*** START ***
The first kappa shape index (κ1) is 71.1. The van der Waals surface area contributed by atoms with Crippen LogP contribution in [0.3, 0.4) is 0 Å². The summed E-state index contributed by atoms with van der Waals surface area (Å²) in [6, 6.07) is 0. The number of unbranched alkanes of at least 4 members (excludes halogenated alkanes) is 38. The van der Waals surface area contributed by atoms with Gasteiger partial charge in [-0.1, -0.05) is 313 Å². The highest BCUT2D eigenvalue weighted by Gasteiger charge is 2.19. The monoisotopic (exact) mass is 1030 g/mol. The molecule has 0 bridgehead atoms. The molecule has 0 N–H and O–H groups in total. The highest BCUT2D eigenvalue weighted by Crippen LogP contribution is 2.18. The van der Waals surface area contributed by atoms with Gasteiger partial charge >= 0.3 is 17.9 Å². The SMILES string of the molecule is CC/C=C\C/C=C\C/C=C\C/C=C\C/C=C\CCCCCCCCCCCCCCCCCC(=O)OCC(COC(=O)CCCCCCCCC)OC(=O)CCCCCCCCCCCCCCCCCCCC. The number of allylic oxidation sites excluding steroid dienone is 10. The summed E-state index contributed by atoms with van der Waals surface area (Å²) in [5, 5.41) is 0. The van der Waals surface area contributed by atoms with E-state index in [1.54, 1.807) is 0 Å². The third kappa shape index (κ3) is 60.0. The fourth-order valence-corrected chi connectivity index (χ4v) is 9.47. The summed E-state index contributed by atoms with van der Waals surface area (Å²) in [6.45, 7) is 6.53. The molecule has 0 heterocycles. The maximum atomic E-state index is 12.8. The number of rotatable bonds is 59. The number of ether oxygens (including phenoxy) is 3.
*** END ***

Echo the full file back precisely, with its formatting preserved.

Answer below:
The first kappa shape index (κ1) is 71.1. The van der Waals surface area contributed by atoms with Crippen LogP contribution in [0.3, 0.4) is 0 Å². The summed E-state index contributed by atoms with van der Waals surface area (Å²) in [6, 6.07) is 0. The number of unbranched alkanes of at least 4 members (excludes halogenated alkanes) is 38. The van der Waals surface area contributed by atoms with Gasteiger partial charge in [-0.1, -0.05) is 313 Å². The highest BCUT2D eigenvalue weighted by Gasteiger charge is 2.19. The monoisotopic (exact) mass is 1030 g/mol. The molecule has 0 bridgehead atoms. The molecule has 0 N–H and O–H groups in total. The highest BCUT2D eigenvalue weighted by Crippen LogP contribution is 2.18. The van der Waals surface area contributed by atoms with Gasteiger partial charge >= 0.3 is 17.9 Å². The SMILES string of the molecule is CC/C=C\C/C=C\C/C=C\C/C=C\C/C=C\CCCCCCCCCCCCCCCCCC(=O)OCC(COC(=O)CCCCCCCCC)OC(=O)CCCCCCCCCCCCCCCCCCCC. The number of allylic oxidation sites excluding steroid dienone is 10. The summed E-state index contributed by atoms with van der Waals surface area (Å²) in [5, 5.41) is 0. The van der Waals surface area contributed by atoms with E-state index in [1.54, 1.807) is 0 Å². The third kappa shape index (κ3) is 60.0. The fourth-order valence-corrected chi connectivity index (χ4v) is 9.47. The summed E-state index contributed by atoms with van der Waals surface area (Å²) in [6.45, 7) is 6.53. The molecule has 0 heterocycles. The maximum atomic E-state index is 12.8. The number of rotatable bonds is 59. The number of ether oxygens (including phenoxy) is 3.